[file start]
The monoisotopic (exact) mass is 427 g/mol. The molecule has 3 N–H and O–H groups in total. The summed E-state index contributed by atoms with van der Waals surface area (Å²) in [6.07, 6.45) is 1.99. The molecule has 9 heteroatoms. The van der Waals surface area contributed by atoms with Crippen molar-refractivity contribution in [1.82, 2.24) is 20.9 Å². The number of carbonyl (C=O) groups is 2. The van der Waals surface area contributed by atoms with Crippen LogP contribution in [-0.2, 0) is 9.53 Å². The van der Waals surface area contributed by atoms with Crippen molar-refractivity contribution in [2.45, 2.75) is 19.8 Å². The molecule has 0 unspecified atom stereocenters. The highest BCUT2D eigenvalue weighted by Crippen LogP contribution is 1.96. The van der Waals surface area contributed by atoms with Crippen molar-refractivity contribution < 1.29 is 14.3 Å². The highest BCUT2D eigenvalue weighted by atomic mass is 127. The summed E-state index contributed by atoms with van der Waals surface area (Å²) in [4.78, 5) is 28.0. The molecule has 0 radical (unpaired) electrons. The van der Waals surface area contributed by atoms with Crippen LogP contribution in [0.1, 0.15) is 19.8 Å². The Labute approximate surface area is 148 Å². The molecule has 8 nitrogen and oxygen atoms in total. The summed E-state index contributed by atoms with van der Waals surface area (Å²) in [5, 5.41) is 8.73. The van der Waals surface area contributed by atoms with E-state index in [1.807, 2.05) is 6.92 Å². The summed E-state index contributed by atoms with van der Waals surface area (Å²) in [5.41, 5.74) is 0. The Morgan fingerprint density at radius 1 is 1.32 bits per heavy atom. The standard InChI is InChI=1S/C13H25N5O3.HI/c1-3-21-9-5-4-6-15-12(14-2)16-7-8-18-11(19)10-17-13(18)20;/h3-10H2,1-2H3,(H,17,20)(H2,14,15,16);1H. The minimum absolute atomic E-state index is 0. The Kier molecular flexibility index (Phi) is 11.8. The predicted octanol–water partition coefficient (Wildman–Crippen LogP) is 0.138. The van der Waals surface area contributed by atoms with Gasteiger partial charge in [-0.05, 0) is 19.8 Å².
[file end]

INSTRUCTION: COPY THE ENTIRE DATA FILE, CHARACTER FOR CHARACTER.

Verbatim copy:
The monoisotopic (exact) mass is 427 g/mol. The molecule has 3 N–H and O–H groups in total. The summed E-state index contributed by atoms with van der Waals surface area (Å²) in [6.07, 6.45) is 1.99. The molecule has 9 heteroatoms. The van der Waals surface area contributed by atoms with Crippen molar-refractivity contribution in [1.82, 2.24) is 20.9 Å². The number of carbonyl (C=O) groups is 2. The van der Waals surface area contributed by atoms with Crippen LogP contribution in [-0.2, 0) is 9.53 Å². The van der Waals surface area contributed by atoms with Crippen molar-refractivity contribution in [2.45, 2.75) is 19.8 Å². The molecule has 0 unspecified atom stereocenters. The highest BCUT2D eigenvalue weighted by Crippen LogP contribution is 1.96. The van der Waals surface area contributed by atoms with Crippen molar-refractivity contribution < 1.29 is 14.3 Å². The highest BCUT2D eigenvalue weighted by atomic mass is 127. The summed E-state index contributed by atoms with van der Waals surface area (Å²) in [4.78, 5) is 28.0. The molecule has 0 radical (unpaired) electrons. The van der Waals surface area contributed by atoms with Crippen LogP contribution in [0.1, 0.15) is 19.8 Å². The Labute approximate surface area is 148 Å². The molecule has 8 nitrogen and oxygen atoms in total. The summed E-state index contributed by atoms with van der Waals surface area (Å²) in [5, 5.41) is 8.73. The van der Waals surface area contributed by atoms with E-state index in [1.807, 2.05) is 6.92 Å². The summed E-state index contributed by atoms with van der Waals surface area (Å²) in [5.41, 5.74) is 0. The Morgan fingerprint density at radius 1 is 1.32 bits per heavy atom. The standard InChI is InChI=1S/C13H25N5O3.HI/c1-3-21-9-5-4-6-15-12(14-2)16-7-8-18-11(19)10-17-13(18)20;/h3-10H2,1-2H3,(H,17,20)(H2,14,15,16);1H. The minimum absolute atomic E-state index is 0. The Kier molecular flexibility index (Phi) is 11.8. The predicted octanol–water partition coefficient (Wildman–Crippen LogP) is 0.138. The van der Waals surface area contributed by atoms with Gasteiger partial charge in [-0.05, 0) is 19.8 Å².